Purpose. To examine differences between carbonic anhydrase (CA) isozymes in the plasma membrane and cytosol of non-pigmented epithelial (NPE) cells as regards susceptibility to sulfonamide inhibitors and functional roles for the isozymes. Methods. Studies were conducted using SV40 virus transformed rabbit NPE provided by Dr. Coca-Prados (Yale). The isozymes cytosolic CA-II, plasma membrane bound CA-IV and mitochondrial CA-V were separated by differential centrifugation. A CO2 hydration assay was used to determine CA activity. Different CA inhibitors (CAI) were tested as inhibitors of these isozymes. Intracellular pH (pHi) was determined using the pH-dependent absorbance of the fluorescent dye BCECF. Results. CA-II was 45±6%, CA-IV 32±4% and CA-V 23±3% (n=7) of the total CA activity. The sensitivities of the isozymes to CAI were different. Ethyloxaloylazolamide, was 140 times more potent as an inhibitor of CA-IV and CA-V than for CA-II. A high MW dextran-bound inhibitor (DBI) was used as a pharmacological probe to selectively bind and inhibit CA-IV. DBI inhibited the CA-IV activity loss caused by tryptic hydrolysis. Acetazolamide (Actz.), which inhibits both CA-II & IV, was found to inhibit the pHi change caused by rapid change in bathing medium [HCO3-/CO2) or [NH4Cl]. Inhibition of only CA-IV with DBI had no effect on the response to HCO3-/CO2 withdrawal. Both Actz & DBI inhibited the change in pHi caused by the Na-H inhibitor, amiloride. Conclusions. The three cellular fractions were found to contain CA isozymes which have different sensitivities to CAIs. CA-II may participate in pHi regulation. The tryptic hydrolysis results suggest CA-IV is partially faced extracellularly. The specific role of CA-IV remains unclear although it seems that it may be linked to the function of Na-H exchanger.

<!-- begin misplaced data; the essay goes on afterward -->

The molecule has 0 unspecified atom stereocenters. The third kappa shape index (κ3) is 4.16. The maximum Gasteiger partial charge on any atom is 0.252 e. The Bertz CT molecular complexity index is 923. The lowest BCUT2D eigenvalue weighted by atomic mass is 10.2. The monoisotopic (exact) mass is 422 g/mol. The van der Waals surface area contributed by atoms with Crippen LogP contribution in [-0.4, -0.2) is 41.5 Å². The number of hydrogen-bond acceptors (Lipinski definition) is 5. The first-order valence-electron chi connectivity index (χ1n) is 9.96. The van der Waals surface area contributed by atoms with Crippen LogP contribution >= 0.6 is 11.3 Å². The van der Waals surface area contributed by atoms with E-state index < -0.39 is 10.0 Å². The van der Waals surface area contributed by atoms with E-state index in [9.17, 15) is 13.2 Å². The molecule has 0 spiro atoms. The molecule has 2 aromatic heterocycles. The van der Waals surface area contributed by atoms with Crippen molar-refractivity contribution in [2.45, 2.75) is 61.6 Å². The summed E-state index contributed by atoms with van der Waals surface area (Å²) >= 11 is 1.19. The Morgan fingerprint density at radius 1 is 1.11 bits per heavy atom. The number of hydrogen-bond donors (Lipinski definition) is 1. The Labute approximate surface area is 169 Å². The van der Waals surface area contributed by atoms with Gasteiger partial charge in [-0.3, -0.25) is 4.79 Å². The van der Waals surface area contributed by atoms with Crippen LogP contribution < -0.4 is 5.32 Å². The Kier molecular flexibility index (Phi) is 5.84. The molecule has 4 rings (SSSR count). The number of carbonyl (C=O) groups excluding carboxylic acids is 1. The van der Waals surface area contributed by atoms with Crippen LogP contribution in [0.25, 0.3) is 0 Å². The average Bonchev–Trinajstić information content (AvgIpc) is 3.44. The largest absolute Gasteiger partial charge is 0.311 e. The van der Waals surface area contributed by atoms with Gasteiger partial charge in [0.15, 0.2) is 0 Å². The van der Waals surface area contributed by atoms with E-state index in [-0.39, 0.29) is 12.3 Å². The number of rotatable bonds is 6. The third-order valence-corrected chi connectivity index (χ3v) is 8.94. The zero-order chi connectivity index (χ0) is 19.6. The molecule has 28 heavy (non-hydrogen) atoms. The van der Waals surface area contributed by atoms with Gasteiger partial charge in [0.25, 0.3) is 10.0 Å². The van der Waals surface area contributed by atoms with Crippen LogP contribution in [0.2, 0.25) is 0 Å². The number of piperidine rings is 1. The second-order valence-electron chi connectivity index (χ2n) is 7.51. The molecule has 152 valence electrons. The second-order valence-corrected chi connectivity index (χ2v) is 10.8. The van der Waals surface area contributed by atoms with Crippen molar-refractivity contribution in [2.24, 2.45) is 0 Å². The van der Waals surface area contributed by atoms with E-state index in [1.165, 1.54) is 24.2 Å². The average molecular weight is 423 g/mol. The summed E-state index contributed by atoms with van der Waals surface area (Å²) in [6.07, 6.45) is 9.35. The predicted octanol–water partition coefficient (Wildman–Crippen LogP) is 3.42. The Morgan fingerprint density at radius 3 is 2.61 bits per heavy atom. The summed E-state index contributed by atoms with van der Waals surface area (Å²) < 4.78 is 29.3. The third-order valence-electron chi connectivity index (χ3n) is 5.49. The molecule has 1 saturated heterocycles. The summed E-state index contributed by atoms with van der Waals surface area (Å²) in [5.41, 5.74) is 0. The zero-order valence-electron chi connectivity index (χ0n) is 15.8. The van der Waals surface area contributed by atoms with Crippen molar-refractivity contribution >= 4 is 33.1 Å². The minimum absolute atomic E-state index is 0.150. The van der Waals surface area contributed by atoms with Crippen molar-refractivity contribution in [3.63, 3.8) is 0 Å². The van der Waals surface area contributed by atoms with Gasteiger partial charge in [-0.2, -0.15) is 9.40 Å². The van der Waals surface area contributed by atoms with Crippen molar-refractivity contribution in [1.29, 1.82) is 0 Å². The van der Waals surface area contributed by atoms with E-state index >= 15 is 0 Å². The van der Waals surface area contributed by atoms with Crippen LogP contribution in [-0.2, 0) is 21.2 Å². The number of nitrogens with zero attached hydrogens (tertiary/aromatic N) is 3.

|Original language||English (US)|
|Journal||Investigative Ophthalmology and Visual Science|
|State||Published - Feb 15 1996|
ASJC Scopus subject areas
- Sensory Systems
- Cellular and Molecular Neuroscience